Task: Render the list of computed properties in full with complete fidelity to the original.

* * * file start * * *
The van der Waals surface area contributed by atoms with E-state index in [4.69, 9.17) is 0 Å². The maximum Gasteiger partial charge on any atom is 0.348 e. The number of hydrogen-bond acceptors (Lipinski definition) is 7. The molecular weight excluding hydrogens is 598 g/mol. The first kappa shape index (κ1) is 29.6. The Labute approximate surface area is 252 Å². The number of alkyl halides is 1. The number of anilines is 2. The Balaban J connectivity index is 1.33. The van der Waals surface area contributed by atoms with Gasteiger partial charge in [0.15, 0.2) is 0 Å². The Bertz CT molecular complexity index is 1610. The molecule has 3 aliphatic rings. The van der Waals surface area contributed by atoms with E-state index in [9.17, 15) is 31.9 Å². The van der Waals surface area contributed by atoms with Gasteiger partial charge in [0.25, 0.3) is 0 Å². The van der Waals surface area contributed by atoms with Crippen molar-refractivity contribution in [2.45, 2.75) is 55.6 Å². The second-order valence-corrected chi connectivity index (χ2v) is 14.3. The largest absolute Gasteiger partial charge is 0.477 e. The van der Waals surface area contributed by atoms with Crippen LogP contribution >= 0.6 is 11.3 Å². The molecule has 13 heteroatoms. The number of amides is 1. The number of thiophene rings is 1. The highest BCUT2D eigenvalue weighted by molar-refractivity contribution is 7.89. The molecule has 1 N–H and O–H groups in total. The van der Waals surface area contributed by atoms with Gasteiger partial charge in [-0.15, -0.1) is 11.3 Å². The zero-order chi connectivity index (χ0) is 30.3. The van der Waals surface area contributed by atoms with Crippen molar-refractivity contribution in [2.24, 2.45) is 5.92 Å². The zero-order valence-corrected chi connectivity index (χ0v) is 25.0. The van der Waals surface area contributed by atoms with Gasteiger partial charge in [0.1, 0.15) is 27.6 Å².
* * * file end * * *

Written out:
The van der Waals surface area contributed by atoms with E-state index in [4.69, 9.17) is 0 Å². The maximum Gasteiger partial charge on any atom is 0.348 e. The number of hydrogen-bond acceptors (Lipinski definition) is 7. The molecular weight excluding hydrogens is 598 g/mol. The first kappa shape index (κ1) is 29.6. The Labute approximate surface area is 252 Å². The number of alkyl halides is 1. The number of anilines is 2. The Balaban J connectivity index is 1.33. The van der Waals surface area contributed by atoms with Gasteiger partial charge in [0.15, 0.2) is 0 Å². The Bertz CT molecular complexity index is 1610. The molecule has 3 aliphatic rings. The van der Waals surface area contributed by atoms with E-state index in [9.17, 15) is 31.9 Å². The van der Waals surface area contributed by atoms with Gasteiger partial charge in [0.25, 0.3) is 0 Å². The van der Waals surface area contributed by atoms with Crippen molar-refractivity contribution in [2.45, 2.75) is 55.6 Å². The second-order valence-corrected chi connectivity index (χ2v) is 14.3. The largest absolute Gasteiger partial charge is 0.477 e. The van der Waals surface area contributed by atoms with Crippen LogP contribution >= 0.6 is 11.3 Å². The molecule has 13 heteroatoms. The number of amides is 1. The number of thiophene rings is 1. The highest BCUT2D eigenvalue weighted by molar-refractivity contribution is 7.89. The molecule has 1 N–H and O–H groups in total. The van der Waals surface area contributed by atoms with Gasteiger partial charge in [-0.15, -0.1) is 11.3 Å². The zero-order chi connectivity index (χ0) is 30.3. The van der Waals surface area contributed by atoms with Crippen molar-refractivity contribution in [2.24, 2.45) is 5.92 Å². The zero-order valence-corrected chi connectivity index (χ0v) is 25.0. The van der Waals surface area contributed by atoms with Gasteiger partial charge in [0.1, 0.15) is 27.6 Å².